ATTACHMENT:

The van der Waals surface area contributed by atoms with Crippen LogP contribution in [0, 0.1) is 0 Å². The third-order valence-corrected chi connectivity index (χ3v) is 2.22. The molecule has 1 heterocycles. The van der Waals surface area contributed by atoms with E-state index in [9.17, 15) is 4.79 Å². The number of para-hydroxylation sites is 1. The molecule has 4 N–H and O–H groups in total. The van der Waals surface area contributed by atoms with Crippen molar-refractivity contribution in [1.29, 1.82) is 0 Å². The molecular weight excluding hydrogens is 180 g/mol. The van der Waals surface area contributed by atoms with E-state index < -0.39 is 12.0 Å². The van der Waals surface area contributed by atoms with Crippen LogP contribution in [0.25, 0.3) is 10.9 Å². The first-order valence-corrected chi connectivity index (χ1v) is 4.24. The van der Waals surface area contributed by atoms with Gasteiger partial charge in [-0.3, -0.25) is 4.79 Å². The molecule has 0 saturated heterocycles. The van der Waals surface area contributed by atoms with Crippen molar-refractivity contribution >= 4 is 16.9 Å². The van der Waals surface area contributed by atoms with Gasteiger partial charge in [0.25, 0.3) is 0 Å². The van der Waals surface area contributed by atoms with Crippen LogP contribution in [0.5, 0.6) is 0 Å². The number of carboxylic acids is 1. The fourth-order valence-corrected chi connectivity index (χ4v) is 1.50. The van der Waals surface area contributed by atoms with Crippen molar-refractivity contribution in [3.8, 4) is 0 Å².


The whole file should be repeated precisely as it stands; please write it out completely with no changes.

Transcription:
The van der Waals surface area contributed by atoms with Crippen LogP contribution in [0, 0.1) is 0 Å². The third-order valence-corrected chi connectivity index (χ3v) is 2.22. The molecule has 1 heterocycles. The van der Waals surface area contributed by atoms with E-state index in [9.17, 15) is 4.79 Å². The number of para-hydroxylation sites is 1. The molecule has 4 N–H and O–H groups in total. The van der Waals surface area contributed by atoms with Crippen molar-refractivity contribution in [1.29, 1.82) is 0 Å². The molecular weight excluding hydrogens is 180 g/mol. The van der Waals surface area contributed by atoms with E-state index < -0.39 is 12.0 Å². The van der Waals surface area contributed by atoms with Crippen LogP contribution in [0.25, 0.3) is 10.9 Å². The first-order valence-corrected chi connectivity index (χ1v) is 4.24. The van der Waals surface area contributed by atoms with Gasteiger partial charge in [-0.3, -0.25) is 4.79 Å². The molecule has 0 saturated heterocycles. The van der Waals surface area contributed by atoms with Crippen molar-refractivity contribution >= 4 is 16.9 Å². The van der Waals surface area contributed by atoms with Gasteiger partial charge in [0.25, 0.3) is 0 Å². The van der Waals surface area contributed by atoms with Crippen LogP contribution in [0.5, 0.6) is 0 Å². The number of carboxylic acids is 1. The fourth-order valence-corrected chi connectivity index (χ4v) is 1.50. The van der Waals surface area contributed by atoms with Crippen molar-refractivity contribution in [3.8, 4) is 0 Å².